a. Understand the history of the world from a cross-cultural perspective
b. Understand the multicultural history of the United States
a. One course from the following is required:
HIST 111, 112, 201, 202
Computer Area (3 hours)
a. Ability to use database, spreadsheet, word processing and data analysis software packages.
b. Increase computer-related consumer literacy
One course from the following is required:
CMPS 110 or 160 or passing a challenge examination administered by the department over the material.
Physical and Mental Well-Being Area (2 hours)
a. Improve physical fitness
b. Develop lifetime sports skills
a. MVSC 100 is required and is a prerequisite for all other courses
b. One additional course from the following is required:
MVSC 103, 104, 105, 106, 109, 112, 113, 118, 119, 121, 124, 125, 134, 135, 137, 138, 139, 140, 141, 143, 144, 151, 152, 153, 157. or
c. Military service or 2 or more years of college-sponsored participation in an NCAA, NAIA, or NJCAA sport or successful completion of a New Mexico Department of Public Safety Accredited Police Academy (Documentation of military service will be by Form DD 214; documentation of sport participation will be by letter from the WNMU Faculty Athletic Representative; documentation of Police Academy completion will be by a law enforcement officer certificate issued by the New Mexico Department of Public Safety. In each case the documentation will be presented to the Registrar). Note: If military service or sport participation or Police Academy completion is substituted for the activity course, 1 less credit hour will be required.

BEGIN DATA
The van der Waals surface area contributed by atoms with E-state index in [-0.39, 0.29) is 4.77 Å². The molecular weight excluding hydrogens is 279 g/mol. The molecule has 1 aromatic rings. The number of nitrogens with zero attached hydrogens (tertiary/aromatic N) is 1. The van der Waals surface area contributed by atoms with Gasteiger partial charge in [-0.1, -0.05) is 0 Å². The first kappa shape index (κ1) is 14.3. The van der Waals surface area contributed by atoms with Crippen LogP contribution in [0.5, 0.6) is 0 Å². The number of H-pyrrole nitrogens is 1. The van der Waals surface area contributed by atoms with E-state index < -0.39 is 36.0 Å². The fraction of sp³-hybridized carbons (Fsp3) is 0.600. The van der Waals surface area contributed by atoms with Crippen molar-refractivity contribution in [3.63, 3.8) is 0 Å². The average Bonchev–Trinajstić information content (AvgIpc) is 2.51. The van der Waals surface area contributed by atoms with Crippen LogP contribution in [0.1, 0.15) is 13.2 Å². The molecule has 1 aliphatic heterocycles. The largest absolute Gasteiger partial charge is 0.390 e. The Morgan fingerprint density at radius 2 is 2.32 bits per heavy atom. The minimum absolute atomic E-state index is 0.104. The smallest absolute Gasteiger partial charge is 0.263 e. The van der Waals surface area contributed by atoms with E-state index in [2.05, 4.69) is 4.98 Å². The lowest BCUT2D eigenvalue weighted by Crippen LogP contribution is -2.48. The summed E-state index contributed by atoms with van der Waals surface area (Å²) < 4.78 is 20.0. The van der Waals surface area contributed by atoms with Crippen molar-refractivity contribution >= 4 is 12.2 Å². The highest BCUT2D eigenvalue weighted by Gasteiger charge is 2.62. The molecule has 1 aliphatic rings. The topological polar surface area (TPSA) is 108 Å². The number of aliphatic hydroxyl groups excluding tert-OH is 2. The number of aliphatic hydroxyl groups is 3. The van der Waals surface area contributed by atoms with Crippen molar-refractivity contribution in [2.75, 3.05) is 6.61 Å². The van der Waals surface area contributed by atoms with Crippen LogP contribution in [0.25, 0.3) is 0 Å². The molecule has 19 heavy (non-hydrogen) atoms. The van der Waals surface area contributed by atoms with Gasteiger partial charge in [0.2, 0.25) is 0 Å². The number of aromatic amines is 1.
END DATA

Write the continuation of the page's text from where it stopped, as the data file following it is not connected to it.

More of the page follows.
Communication in Written English
Prior to enrollment in any upper division course, students must have passed Composition & Rhetoric I and II (ENGL 101 and ENGL 102) or their equivalent with a grade of C or better.
Twelve credits of writing-intensive courses are required for graduation. These courses are designated as WI in the semester class schedules. ENGL 101 and ENGL 102 do not count as writing-intensive.
Writing-intensive courses require a minimum of twelve pages of typed text or their equivalency (roughly 3,000 words). These writing assignments are part of the student’s final grade and can be a combination of papers and essay exams. Individual departments further determine their policy concerning writing-intensive courses and can set higher standards.